lnp3 at panix.com
Mon Feb 25 11:47:20 MST 2002
Hi, Matilde. Don't know if you remember me. I was a member of the SWP from
1967 until 1978 when I became a casualty of the "turn". During the 1980s I
got involved with Central American issues and eventually became President
of the Board of Tecnica, a nonprofit that sent hundreds of volunteers to
Nicaragua, as well as to the frontline states in Africa during the 1990s.
Today at the Columbia University bookstore, while shopping for a book on
the economic history of Argentina, I stumbled across your book on Carlos
Fonseca. I am pretty much familiar with your research on the topic after
having seen a chapter or two from your dissertation on Arnie W.'s website.
But I hadn't seen your afterword before, which was written for the book
apparently. It tries to counterpose, as you put it, the good Marxist ideas
of Carlos Fonseca from the bad reformist ideas of the FSLN. These ideas
seemed to have crept in sometime during the mid 1980s, perhaps as a result
of astrological disturbances or perhaps because of the iron logic of Lord
Acton's dictum about power. In any case, the problem seems to be rooted in
the decision of the FSLN to "move away" from Carlos Fonseca's ideas.
You've really hit the nail on the head there. This problem of moving away
from one set of ideas to another has nagged at me for the longest time.
Perhaps you can write a follow-up book on how to forestall if not destroy
in the womb this moving away process. Why only this morning I awoke from a
terrible dream in which I had been transformed into a trade union
bureaucrat writing articles for the New Republic on the side, when not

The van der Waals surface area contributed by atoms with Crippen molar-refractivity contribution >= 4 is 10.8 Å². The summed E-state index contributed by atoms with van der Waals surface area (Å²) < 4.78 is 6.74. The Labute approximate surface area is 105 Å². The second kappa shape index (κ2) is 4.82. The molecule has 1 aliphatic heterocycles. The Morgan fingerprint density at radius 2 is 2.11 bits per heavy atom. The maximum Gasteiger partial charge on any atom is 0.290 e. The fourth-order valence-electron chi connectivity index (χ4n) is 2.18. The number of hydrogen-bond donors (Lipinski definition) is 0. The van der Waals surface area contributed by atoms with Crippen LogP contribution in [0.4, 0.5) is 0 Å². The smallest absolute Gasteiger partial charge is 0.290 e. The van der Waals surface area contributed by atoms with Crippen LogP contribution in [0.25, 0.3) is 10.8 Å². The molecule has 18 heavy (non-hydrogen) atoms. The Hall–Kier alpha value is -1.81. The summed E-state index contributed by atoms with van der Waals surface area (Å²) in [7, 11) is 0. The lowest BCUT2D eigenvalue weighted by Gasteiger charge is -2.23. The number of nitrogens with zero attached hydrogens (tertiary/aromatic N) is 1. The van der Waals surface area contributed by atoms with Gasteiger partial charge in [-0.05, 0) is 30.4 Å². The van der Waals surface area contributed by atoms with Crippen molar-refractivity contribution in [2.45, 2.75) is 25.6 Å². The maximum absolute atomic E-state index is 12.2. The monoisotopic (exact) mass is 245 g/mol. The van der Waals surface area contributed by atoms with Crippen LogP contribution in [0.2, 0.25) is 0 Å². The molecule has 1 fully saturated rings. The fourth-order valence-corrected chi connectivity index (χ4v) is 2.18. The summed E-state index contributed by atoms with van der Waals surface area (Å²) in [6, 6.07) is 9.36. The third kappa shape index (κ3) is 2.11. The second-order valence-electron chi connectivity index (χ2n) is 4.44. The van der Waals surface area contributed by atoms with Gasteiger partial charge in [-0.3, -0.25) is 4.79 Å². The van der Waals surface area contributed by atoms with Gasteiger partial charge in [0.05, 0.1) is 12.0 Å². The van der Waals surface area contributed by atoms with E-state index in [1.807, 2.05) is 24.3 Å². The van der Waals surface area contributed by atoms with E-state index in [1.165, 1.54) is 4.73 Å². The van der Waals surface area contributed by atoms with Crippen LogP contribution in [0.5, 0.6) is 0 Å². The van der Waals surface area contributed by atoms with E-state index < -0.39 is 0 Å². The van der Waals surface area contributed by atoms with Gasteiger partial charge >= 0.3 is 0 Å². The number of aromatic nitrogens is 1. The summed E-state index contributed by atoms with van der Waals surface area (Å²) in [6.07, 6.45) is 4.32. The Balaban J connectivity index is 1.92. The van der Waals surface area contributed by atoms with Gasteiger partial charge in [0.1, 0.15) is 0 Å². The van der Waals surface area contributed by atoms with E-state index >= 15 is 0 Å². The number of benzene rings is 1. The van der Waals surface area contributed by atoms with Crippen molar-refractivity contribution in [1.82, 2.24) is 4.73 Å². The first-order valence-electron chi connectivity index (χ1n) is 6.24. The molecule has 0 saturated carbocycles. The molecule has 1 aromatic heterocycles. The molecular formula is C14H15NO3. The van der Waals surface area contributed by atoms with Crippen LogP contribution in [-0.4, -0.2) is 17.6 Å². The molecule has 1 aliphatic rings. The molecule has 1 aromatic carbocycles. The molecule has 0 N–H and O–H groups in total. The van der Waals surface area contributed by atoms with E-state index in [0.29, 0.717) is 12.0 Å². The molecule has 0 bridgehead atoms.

stealing money from pension funds--sort of like Jay Lovestone on steroids.
I woke up all out of breath, my heart pounding a mile a minute. I went into
the bathroom and threw cold water in my face. In no time at all, that
ghastly nightmare faded away like one of Scrooge's ghosts.
But the thing that troubles me is how you can really inoculate yourself
from all that temptation to move away from good ideas in the direction of
bad ideas. After all, Larry Seigle wrote a series of articles in the
Militant in 1990 saying pretty much the same thing that you say in your
afterword, but that didn't stop him from dropping out of the revolutionary
worker-bolshevik, taking the Cuban road, communist vanguard and retreating
to private life in Minnesota. Do you think that he got infected by one of
Daniel Ortega's speeches?
In any case, here's what José Perez has to say about that whole moving away
thing, for what it's worth. It was written in response to a Moreno type of
Marxist, but it seems to relate to Barnes type of Marxism as well.
(Whatever else you want to say about the Moreno tradition, btw, they seem
to believe that revolutionary parties become weaker, not stronger, when
they shrink. Maybe their grasp of dialectics is not as profound as that of
our erstwhile comrades.)
>>That the leaders and ranks of the FSLN made mistakes especially in the
latter period goes without saying. That many of these even had roots going